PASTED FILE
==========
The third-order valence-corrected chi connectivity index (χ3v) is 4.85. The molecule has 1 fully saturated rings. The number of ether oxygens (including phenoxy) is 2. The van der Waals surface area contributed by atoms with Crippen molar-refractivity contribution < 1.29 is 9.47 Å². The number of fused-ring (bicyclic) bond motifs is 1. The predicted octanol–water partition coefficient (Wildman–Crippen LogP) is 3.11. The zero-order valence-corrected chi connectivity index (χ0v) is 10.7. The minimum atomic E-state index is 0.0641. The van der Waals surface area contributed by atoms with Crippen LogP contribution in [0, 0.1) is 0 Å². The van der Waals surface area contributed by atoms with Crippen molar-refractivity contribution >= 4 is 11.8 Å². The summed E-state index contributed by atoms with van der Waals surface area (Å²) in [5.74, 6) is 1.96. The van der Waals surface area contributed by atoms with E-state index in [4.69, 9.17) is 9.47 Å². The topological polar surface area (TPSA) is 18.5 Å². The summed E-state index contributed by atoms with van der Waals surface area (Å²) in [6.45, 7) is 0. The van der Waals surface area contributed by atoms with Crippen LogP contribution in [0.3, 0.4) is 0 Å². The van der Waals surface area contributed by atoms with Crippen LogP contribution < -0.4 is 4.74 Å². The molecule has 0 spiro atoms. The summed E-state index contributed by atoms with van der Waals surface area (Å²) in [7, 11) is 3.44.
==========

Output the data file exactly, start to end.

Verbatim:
The third-order valence-corrected chi connectivity index (χ3v) is 4.85. The molecule has 1 fully saturated rings. The number of ether oxygens (including phenoxy) is 2. The van der Waals surface area contributed by atoms with Crippen molar-refractivity contribution < 1.29 is 9.47 Å². The number of fused-ring (bicyclic) bond motifs is 1. The predicted octanol–water partition coefficient (Wildman–Crippen LogP) is 3.11. The zero-order valence-corrected chi connectivity index (χ0v) is 10.7. The minimum atomic E-state index is 0.0641. The van der Waals surface area contributed by atoms with Crippen LogP contribution in [0, 0.1) is 0 Å². The van der Waals surface area contributed by atoms with Crippen molar-refractivity contribution >= 4 is 11.8 Å². The summed E-state index contributed by atoms with van der Waals surface area (Å²) in [5.74, 6) is 1.96. The van der Waals surface area contributed by atoms with E-state index in [4.69, 9.17) is 9.47 Å². The topological polar surface area (TPSA) is 18.5 Å². The summed E-state index contributed by atoms with van der Waals surface area (Å²) in [6.45, 7) is 0. The van der Waals surface area contributed by atoms with Crippen LogP contribution in [0.3, 0.4) is 0 Å². The van der Waals surface area contributed by atoms with Crippen LogP contribution < -0.4 is 4.74 Å². The molecule has 0 spiro atoms. The summed E-state index contributed by atoms with van der Waals surface area (Å²) in [7, 11) is 3.44.